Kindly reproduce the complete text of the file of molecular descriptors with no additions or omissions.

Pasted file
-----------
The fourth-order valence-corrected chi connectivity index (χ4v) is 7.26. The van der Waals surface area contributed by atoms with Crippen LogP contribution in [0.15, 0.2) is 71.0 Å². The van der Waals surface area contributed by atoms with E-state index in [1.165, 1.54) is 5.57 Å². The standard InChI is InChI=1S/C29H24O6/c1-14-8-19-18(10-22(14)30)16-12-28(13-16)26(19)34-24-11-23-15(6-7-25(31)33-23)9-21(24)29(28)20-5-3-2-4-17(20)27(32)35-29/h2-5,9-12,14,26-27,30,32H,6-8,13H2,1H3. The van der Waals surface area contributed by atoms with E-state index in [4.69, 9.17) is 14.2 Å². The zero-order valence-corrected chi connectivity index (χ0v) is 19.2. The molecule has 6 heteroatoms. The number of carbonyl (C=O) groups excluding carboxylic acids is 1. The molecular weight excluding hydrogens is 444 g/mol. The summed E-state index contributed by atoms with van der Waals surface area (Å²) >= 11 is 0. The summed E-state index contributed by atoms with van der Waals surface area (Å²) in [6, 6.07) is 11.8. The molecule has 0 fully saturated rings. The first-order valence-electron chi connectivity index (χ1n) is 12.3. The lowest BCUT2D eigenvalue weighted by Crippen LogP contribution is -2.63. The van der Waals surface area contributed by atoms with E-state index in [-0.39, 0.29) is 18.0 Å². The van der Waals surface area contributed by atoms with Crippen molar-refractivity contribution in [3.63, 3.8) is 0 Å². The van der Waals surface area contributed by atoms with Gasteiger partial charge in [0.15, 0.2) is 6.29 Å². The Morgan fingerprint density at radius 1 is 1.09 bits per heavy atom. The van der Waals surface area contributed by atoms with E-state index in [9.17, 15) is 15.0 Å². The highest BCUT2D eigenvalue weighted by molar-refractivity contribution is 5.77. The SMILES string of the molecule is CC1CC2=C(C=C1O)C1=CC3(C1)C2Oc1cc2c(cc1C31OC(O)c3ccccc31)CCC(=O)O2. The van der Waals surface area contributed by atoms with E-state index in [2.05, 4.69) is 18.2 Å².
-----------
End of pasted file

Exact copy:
The fourth-order valence-corrected chi connectivity index (χ4v) is 7.26. The van der Waals surface area contributed by atoms with Crippen LogP contribution in [0.15, 0.2) is 71.0 Å². The van der Waals surface area contributed by atoms with E-state index in [1.165, 1.54) is 5.57 Å². The standard InChI is InChI=1S/C29H24O6/c1-14-8-19-18(10-22(14)30)16-12-28(13-16)26(19)34-24-11-23-15(6-7-25(31)33-23)9-21(24)29(28)20-5-3-2-4-17(20)27(32)35-29/h2-5,9-12,14,26-27,30,32H,6-8,13H2,1H3. The van der Waals surface area contributed by atoms with E-state index in [4.69, 9.17) is 14.2 Å². The zero-order valence-corrected chi connectivity index (χ0v) is 19.2. The molecule has 6 heteroatoms. The number of carbonyl (C=O) groups excluding carboxylic acids is 1. The molecular weight excluding hydrogens is 444 g/mol. The summed E-state index contributed by atoms with van der Waals surface area (Å²) >= 11 is 0. The summed E-state index contributed by atoms with van der Waals surface area (Å²) in [6, 6.07) is 11.8. The molecule has 0 fully saturated rings. The first-order valence-electron chi connectivity index (χ1n) is 12.3. The lowest BCUT2D eigenvalue weighted by Crippen LogP contribution is -2.63. The van der Waals surface area contributed by atoms with E-state index in [-0.39, 0.29) is 18.0 Å². The van der Waals surface area contributed by atoms with Crippen molar-refractivity contribution in [3.63, 3.8) is 0 Å². The van der Waals surface area contributed by atoms with Gasteiger partial charge in [0.15, 0.2) is 6.29 Å². The Morgan fingerprint density at radius 1 is 1.09 bits per heavy atom. The van der Waals surface area contributed by atoms with E-state index in [9.17, 15) is 15.0 Å². The highest BCUT2D eigenvalue weighted by molar-refractivity contribution is 5.77. The SMILES string of the molecule is CC1CC2=C(C=C1O)C1=CC3(C1)C2Oc1cc2c(cc1C31OC(O)c3ccccc31)CCC(=O)O2. The van der Waals surface area contributed by atoms with E-state index in [2.05, 4.69) is 18.2 Å².